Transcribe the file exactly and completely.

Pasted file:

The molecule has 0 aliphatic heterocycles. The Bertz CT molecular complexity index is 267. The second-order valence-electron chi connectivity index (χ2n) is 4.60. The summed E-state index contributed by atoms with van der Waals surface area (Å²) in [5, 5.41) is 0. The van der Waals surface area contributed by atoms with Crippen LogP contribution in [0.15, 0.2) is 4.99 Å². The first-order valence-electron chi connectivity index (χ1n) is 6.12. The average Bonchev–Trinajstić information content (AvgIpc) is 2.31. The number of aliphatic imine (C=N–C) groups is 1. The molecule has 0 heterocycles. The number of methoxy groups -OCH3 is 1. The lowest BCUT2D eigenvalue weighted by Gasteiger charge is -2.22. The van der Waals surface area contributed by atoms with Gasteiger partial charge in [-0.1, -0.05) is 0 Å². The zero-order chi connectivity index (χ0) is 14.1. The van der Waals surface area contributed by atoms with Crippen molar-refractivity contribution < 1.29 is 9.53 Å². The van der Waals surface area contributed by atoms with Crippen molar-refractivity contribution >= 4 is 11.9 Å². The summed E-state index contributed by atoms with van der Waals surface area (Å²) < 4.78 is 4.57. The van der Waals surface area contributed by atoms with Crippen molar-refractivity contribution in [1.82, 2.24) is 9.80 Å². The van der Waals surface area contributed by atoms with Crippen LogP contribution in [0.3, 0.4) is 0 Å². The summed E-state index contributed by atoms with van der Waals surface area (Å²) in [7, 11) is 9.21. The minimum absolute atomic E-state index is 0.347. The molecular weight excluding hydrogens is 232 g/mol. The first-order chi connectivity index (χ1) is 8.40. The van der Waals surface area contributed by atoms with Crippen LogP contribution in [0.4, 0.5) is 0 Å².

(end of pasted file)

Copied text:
The molecule has 0 aliphatic heterocycles. The Bertz CT molecular complexity index is 267. The second-order valence-electron chi connectivity index (χ2n) is 4.60. The summed E-state index contributed by atoms with van der Waals surface area (Å²) in [5, 5.41) is 0. The van der Waals surface area contributed by atoms with Crippen LogP contribution in [0.15, 0.2) is 4.99 Å². The first-order valence-electron chi connectivity index (χ1n) is 6.12. The average Bonchev–Trinajstić information content (AvgIpc) is 2.31. The number of aliphatic imine (C=N–C) groups is 1. The molecule has 0 heterocycles. The number of methoxy groups -OCH3 is 1. The lowest BCUT2D eigenvalue weighted by Gasteiger charge is -2.22. The van der Waals surface area contributed by atoms with Gasteiger partial charge in [-0.1, -0.05) is 0 Å². The zero-order chi connectivity index (χ0) is 14.1. The van der Waals surface area contributed by atoms with Crippen molar-refractivity contribution < 1.29 is 9.53 Å². The van der Waals surface area contributed by atoms with Crippen molar-refractivity contribution >= 4 is 11.9 Å². The summed E-state index contributed by atoms with van der Waals surface area (Å²) < 4.78 is 4.57. The van der Waals surface area contributed by atoms with Crippen molar-refractivity contribution in [1.82, 2.24) is 9.80 Å². The van der Waals surface area contributed by atoms with Crippen LogP contribution in [0.3, 0.4) is 0 Å². The summed E-state index contributed by atoms with van der Waals surface area (Å²) in [7, 11) is 9.21. The minimum absolute atomic E-state index is 0.347. The molecular weight excluding hydrogens is 232 g/mol. The first-order chi connectivity index (χ1) is 8.40. The van der Waals surface area contributed by atoms with Crippen LogP contribution in [0.4, 0.5) is 0 Å².